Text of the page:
David Crowder Band, Danyew, Seabird|
11/8/09, at Calvary Church in Lancaster, PA
If there was any record that completely caught me by surprise, it was David Crowder*Band's latest entry, Church Music.
These guys are known for doing things out of the ordinary when it comes to the worship music genre, and they quite possibly
have released one of the best worship records to date this Fall. In support of the new record, Crowder and his skilled
ensemble of musicians enlisted the accompaniment of Credential Recordings' Seabird and Sparrow Records' newcomer Danyew
to deliver a wonderful night of musicianship and worship.
Less than a month since the underwhelming attendance of the Creation Tour
at the very same Calvary Church in Lancaster, PA, DC*B's Church Music Tour made a stop at Calvary, selling out the
roomy church sanctuary on this particular Sunday evening in November. While it's debatable which tour boasted bigger names,
it was clear that DC*B's audience was eager to see the worship band and join in praising their Creator.
It was a little surreal seeing Seabird and Danyew paired up again. Earlier this year during GMA Music Week, JFH
actually sponsored its own showcase in Nashville, which saw Danyew opening
and Seabird headlining. For the Church Music Tour, the alt piano rock foursome Seabird opened the evening. While it
seemed more like an appropriate spot for Danyew (being that he's a newer artist with only an EP out currently and not a band about
to release their second full-length album), Seabird was still a solid choice to get things going. With front man Aaron
Morgan positioned behind a piano for the duration of their set, there's a distinct laid back, chill factor brought to
their set. They opened with "Black & Blue" from their debut Til We See The Shore and then performed
what may be their most recognizable song, "Rescue." Aaron joked to the audience that although they probably had never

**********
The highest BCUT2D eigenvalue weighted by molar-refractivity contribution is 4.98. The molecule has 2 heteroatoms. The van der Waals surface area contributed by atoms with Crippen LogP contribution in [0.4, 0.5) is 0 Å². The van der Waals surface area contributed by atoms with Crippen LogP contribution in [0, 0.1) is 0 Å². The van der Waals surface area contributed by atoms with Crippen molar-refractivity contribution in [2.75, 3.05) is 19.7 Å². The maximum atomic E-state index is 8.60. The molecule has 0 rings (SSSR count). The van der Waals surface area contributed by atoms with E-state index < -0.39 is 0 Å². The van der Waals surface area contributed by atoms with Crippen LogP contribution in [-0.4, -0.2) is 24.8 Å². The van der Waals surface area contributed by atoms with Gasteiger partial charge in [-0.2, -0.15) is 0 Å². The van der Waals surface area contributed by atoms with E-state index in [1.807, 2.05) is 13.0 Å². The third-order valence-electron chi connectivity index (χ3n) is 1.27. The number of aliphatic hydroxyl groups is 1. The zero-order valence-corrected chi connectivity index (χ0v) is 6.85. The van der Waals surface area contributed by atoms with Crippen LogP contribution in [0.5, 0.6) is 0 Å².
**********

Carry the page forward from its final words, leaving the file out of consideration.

heard of Seabird, the band is set to release a new album titled Rocks Into Rivers in December, and introduced
the record's first single, "Don't You Know You're Beautiful." He explained that the song was inspired by a girl whose parents
had gone through a divorce and she blamed herself for it. The guys then followed the catchy piano pop song with another
new one, "Believe Me," before returning to cuts from their debut. The emotional "Let Me Go On" was a nice set addition,
and they then brought things to a close with "Cotton Mouth (Jargon)."
In what was one of the quickest set changes I've ever seen, Danyew was front and center and ready to play almost
as soon as Seabird exited. Phil Danyew had his guitar in hand and would occasionally use Morgan's piano, with a drummer (who was outstanding)
being his only other on-stage musical accompaniment. Phil also used a Macbook to aid in some of the missing instruments,
which helped give the set a fuller sound. Danyew opened with "Twilight," to set a worshipful tone, and continued
with "Closer We Are" from his debut EP. The lights dimmed to a moody blue as Phil sat at the piano for the standout
ballad "Close Your Eyes," and then returned to his feet for "Beautiful King." The folksy and upbeat "Nothing Without You" changed
things up a bit before Danyew closed with the catchy pop rock single "Streetlight."
A much longer set change was next, as we waited about half an hour for things to get set up for the headlining
act. When all was ready, David Crowder*Band emerged, all clothed in black suits with varying colored
ties and shoes, to support the "Church Music" theme. Crowder himself was surrounded by an arsenal of electronics - a keyboard
with multiple mics and even a gadget that allowed him to connect his iPhone to the main microphone stand to give it an effect.